When Vengeance Means Doing the Right Thing

In the 1982 western Barbarosa Willie Nelson plays an outlaw who refuses to allow his father-in-law’s hostility to keep him from looking after his wife and daughter.  As much as his wife’s father wishes to destroy him, or at least drive him away forever, Barbarosa sneaks in every now and then with stolen money for his wife.  His father-in-law wants him to disappear, but this doesn’t stop Barbarosa from fulfilling his moral obligations.

Vengeance Bad and Good

Yes, “vengeance” is a harsh word, standing for something that was supposed to have gone out with the Trojan War.  We’re not supposed to be vengeful; it accomplishes nothing and, as the westerns have taught us, vengeance perpetuates evil ad infinitum.

I’m here to propose a kinder, gentler form of vengeance, a kind of payback that’s difficult but that could be a real boon to the world if more of us could put it into practice.

I’m talking about refusing to cave to someone else’s moral weakness, ignorance, or folly.  In this case, the refusal may be perceived as a slight when in fact it restores and maintains moral order instead of setting it further off-kilter.

Have you ever — ?

If you think you’re immune to giving in to another person’s weakness, ask yourself at least one the following questions:

  • Have you ever allowed someone else’s anger to keep you from your responsibilities as a human being? Did their anger help you deal with the guilt that followed?
  • Have you ever allowed a child to destroy a peaceful dinner with loud complaints about what’s on their plate? If so, you’ll know that silencing the protest and insisting they not get dessert until the green beans are gone isn’t cruel; it’s a way to restore your peace and keep a bad habit from developing.
  • Have you ever slept with someone you didn’t like just because they seemed to want it so badly? If so, how did that work out for you?
  • Have you ever helped a friend get into a relationship you knew would be toxic to them? How proud were you of yourself when it all went bad?
  • Have you ever contributed to a cruel gossip fest just because it made you feel more like one of the gang?

The list goes on an on.  The fact is, life grants us ample opportunities to stand firm in what we believe to be right, but most of the time we’re just too discouraged, scared, needy, or tired to do the right thing.

Or we’re confused.  We’ve been conditioned, most of us, to be acquiescent, to put others first.  If we need love from someone, and that someone really, really wants us to help them do something illegal, immoral, or foolish, we must do it.  Giving in to them is how we show love, right? Uh, no.

There are times when we have no control over this process.  Many of us, for example, have had painful experiences as children because of what adults demanded of us, and we must never blame ourselves for giving in when we had no power.  But as adults we’re more often free to choose what feels right for us, and exercising this right can correct the balance of harms inflicted on us in the past.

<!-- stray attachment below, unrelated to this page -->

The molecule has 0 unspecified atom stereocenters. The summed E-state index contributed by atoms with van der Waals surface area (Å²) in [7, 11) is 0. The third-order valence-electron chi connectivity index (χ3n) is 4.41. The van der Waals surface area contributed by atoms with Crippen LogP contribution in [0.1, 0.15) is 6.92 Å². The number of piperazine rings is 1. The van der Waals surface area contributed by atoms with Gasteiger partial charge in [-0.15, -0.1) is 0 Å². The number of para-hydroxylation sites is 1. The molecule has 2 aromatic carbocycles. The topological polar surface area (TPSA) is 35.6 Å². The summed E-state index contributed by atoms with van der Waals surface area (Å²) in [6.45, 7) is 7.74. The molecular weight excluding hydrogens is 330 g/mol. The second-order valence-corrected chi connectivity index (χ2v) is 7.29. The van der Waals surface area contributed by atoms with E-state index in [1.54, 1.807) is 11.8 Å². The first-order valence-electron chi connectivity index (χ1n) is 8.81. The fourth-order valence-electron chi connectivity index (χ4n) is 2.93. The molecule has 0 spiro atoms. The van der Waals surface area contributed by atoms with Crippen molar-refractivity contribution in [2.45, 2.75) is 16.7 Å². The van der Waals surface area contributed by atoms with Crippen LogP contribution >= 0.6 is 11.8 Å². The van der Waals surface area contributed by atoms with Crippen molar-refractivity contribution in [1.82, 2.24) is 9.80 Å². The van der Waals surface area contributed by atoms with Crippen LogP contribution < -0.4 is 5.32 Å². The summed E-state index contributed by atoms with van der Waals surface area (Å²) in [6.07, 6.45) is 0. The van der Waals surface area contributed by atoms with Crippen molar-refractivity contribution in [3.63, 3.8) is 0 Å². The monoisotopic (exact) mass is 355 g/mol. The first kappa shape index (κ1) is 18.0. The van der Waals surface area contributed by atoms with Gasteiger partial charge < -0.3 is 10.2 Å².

There’s ultimately no reward for you in compromising your moral integrity, even on someone else’s behalf, and the person who asks you to do so is letting you down in a big way.  If you think back you may realise that they’ve let you down before.  In any event, their demand that you take part in their moral weakness is a letdown par excellence.  Your refusal to comply constitutes payback in full.

When You Give In, It’s You That Suffers

On one trip from Vermont to Montreal I sensed trouble as soon as I got on the bus.  An agitated woman dressed in jeans, a tank top, tattoos, and a cowboy hat stood in my way, loudly trying to persuade the bus driver to stop and let everyone out for a bit.

“Come on!” she repeated.  “This is a great town!”

“Sorry, ma’am,” the driver gently replied.  “We’re already running late.”

Finally she saw me waiting to get by and snapped, “You can’t sit there,” pointing to the seat across from the driver.  “That’s where he keeps his stuff.” Eventually she let me by, continuing to harass the driver.  She went back to her seat but yelled orders at the driver from the back, becoming more belligerent as time went on.

It eventually became clear that the good-natured but inexperienced driver had allowed the woman to board the bus with no money and no ticket.  She’d told him she would get the money en route, and he’d given in.

He was finally saved at the station near the Canadian border.  The Quebecois agent came out and told our driver, “She wants to get into Canada with no money, no passport, and no identification.  We’re not letting her back on the bus.”

The driver sighed with relief.

“When you let someone like that onto your bus,” the agent pointed out, “you’re the one who suffers.”

Refuse Gently and Make a Quick Getaway

When you’re faced with this dilemma the best solution is a patient, firm, “no” and a hasty retreat.  Get away as soon as you can, because you have no idea what weapons they’re ready to pull out to get you to see it their way.

If they do reject you, don’t waste a second questioning yourself and feeling guilty.  They let you down, not the other way around.  Sacrificing yourself on the altar of someone else’s moral failure isn’t noble; it’s a way of breaking off a little piece of their weakness and making it your own.

The next time someone wants something from you that doesn’t feel right, stop and reflect.  If you conclude that doing what they ask would help neither you, them, or anyone else, gently excuse yourself and be on your way.  Then pat yourself on the back.

You’ll have won that gunfight, pilgrim.